Little by little I started getting better and becoming more confident in my operating. Once I felt good about the work I was doing, I started to contact the producers, directors, and DP’s I’d worked with on the countless music videos and commercials I worked on as a PA. Small jobs led to bigger jobs, and soon I was doing these around the clock (literally in some cases) and just when things seemed desperate, I emerged with a nice career, working with talented people.

I’ve been a working camera/steadicam operator for about 17 years now. I made the leap directly from being a PA to operating a steadicam. I don’t know if I’d recommend this path to anyone, as it certainly isn’t the easiest way of accomplishing the end result, but it can be done with the right amount of tenacity and work ethic. This is an interesting business, and there is more than one path to reach your objective. Good luck in accomplishing your goals, and let us know what you decide to do.

Sincerely,

Brooks Robinson, SOC
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#7 Blair Phillips

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Posted 24 May 2010 - 10:01 AM

Blair,

I started my career in film as a PA on music videos and commercials. After about a year of this, I started looking to move up the ladder. To me, the most consistently interesting job on set was that of the steadicam operator. It seemed the perfect balance between the physical hard work I had grown up with in sports, and the ability to be part of the creative team.

...

I figured that by the time I’d worked all the way up ranks from loader to operator, a move some people never successfully achieve, I’d probably be too old to want to strap that much weight to my body and run up sand dunes. For better or worse, I was going to try and make it happen.
...
I don’t come from a wealthy family, and I certainly didn’t have extra money floating around after two years of being a PA, but I was going to make this work. I was able to convince my father to co-sign a business loan with me, using his home as collateral (I don’t recommend this to anyone, certainly not if you are the father), and two months after my workshop, I was running around my backyard with my new rig.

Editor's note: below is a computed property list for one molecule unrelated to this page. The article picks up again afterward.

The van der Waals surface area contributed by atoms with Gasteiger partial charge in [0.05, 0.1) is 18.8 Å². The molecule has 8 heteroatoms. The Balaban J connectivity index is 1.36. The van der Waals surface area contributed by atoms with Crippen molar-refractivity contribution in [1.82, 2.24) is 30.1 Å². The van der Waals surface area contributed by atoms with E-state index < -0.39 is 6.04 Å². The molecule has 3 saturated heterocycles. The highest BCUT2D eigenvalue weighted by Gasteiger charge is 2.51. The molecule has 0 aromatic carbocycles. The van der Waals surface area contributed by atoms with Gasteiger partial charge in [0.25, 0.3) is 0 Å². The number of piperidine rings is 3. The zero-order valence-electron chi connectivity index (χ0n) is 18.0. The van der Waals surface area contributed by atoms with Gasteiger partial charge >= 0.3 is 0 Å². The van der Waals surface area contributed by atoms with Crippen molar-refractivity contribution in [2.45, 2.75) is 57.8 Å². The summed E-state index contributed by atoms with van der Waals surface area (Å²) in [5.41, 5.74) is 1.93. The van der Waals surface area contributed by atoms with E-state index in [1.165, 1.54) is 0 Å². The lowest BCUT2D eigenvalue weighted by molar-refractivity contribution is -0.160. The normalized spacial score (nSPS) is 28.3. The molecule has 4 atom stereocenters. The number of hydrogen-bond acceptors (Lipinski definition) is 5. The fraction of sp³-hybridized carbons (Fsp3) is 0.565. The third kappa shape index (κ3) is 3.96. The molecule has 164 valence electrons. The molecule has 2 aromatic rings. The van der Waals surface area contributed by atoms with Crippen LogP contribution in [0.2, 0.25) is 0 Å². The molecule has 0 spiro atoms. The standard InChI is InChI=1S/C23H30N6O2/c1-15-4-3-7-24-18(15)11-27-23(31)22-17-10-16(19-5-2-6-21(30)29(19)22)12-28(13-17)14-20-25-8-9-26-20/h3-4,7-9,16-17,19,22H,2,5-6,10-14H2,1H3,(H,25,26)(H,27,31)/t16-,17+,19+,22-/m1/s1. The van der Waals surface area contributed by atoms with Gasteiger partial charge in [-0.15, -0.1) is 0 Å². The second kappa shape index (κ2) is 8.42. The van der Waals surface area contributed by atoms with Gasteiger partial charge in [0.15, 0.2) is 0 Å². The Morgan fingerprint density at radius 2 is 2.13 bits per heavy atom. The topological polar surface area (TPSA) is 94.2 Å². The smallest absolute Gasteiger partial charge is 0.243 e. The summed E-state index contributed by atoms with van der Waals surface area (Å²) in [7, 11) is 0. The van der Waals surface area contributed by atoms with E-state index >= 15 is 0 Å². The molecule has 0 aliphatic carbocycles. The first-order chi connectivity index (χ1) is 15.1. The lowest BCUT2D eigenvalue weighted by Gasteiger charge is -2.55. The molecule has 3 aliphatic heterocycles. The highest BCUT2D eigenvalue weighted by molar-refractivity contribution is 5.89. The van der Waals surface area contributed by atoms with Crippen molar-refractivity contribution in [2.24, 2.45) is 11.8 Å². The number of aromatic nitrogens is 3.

...
The first two years were awful, and terrifying, with almost no real money coming in, but large bank payments to make, and the fear of my family being without a home looming in the back of my head.
...
This is an interesting business, and there is more than one path to reach your objective. Good luck in accomplishing your goals, and let us know what you decide to do.

Sincerely,

Brooks Robinson, SOC


Well thankfully I do not need to get a loan against my dad's house to pay for it; one tour with the army sorted that problem out.
I have no doubt people have tried this and failed, buts it is good to know it's not impossible.

Yes, I know my first rig will not pay for itself and the first years will be a bitter struggle, I just want to start the struggle while I best able to endure abuse. I am prepared to do all sorts of other work to keep myself solvent for a considerable length of time.

That said, thank you all for the warnings. I am seeking out every opportunity I can think of to improve my camera operating skills. Are there any specific suggestions in this regard?
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#8 Mike Braaten

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Posted 24 May 2010 - 05:17 PM

[/quote]